Dredging Finished at Wilde Lake, Beginning at Lake Elkhorn

Dredging has now been completed at two of Columbia’s three man-made lakes, with work at the third expected to be done before the end of the year, according to Dennis Mattey, director of construction for the Columbia Association (CA).

The dredging of the 27-acre Lake Kittamaqundi began in October 2010 and ended in January 2012, removing approximately 47,000 yards of sediment, which equates to about 3,000 tri-axle dump trucks moving sediment to approved dump sites. Work at the 22-acre Wilde Lake began in April 2012 and wrapped up earlier this month, with more than 15,000 yards of sediment having been removed.

The dredging contractor, JND Thomas, is now in the process of moving its equipment from Wilde Lake to Lake Elkhorn.

While dredging at Lake Elkhorn begins, the cleanup effort at Wilde Lake will continue as crews work on reestablishing the grass field below the dam where a mechanical de-watering staging area had been located. Work on the grass field will take place over the next 60 days.

Dredging at the 37-acre Lake Elkhorn is set to start before the end of July, beginning in the forebay pond at the far northern end of the lake. Work is scheduled to be finished by December.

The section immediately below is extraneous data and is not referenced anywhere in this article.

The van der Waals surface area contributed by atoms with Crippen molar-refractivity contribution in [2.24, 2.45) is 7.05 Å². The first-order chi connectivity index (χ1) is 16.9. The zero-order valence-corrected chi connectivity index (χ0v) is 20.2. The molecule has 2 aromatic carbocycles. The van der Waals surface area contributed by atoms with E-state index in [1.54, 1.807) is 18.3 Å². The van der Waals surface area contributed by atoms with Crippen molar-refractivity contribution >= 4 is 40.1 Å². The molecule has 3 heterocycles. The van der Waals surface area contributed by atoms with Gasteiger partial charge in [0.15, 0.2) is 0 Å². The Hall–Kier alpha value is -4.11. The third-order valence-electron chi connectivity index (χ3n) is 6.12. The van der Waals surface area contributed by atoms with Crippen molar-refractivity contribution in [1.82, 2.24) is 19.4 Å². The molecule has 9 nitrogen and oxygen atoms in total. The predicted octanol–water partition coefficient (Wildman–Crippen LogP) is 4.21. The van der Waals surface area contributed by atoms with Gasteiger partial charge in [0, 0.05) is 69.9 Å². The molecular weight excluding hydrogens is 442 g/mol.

The pathways at Lake Elkhorn will remain open throughout the dredging process, and people will be able to access the park around the lake. However, the parking lot off of Broken Land Parkway will be closed for the duration of the project.

The dredging is done “to maintain the environmental and aesthetic value of the lakes,” Mattey explains. Sediment that has built up at the bottom of the lake can create conditions in which more aquatic vegetation grows, which can have a detrimental effect.

“Restoring the depth to the lake helps to maintain the environmental value of the lake as an aquatic habitat,” Mattey says. “And it looks better, too.”

For updates on the project, please visit ColumbiaAssociation.org/Dredging.


Leave a comment

Filed under Columbia Association Press Releases, Watershed

Leave a Reply

Fill in your details below or click an icon to log in:

WordPress.com Logo

You are commenting using your WordPress.com account. Log Out / Change )

Twitter picture

You are commenting using your Twitter account. Log Out / Change )

Facebook photo

You are commenting using your Facebook account. Log Out / Change )

Google+ photo

You are commenting using your Google+ account. Log Out / Change )

Connecting to %s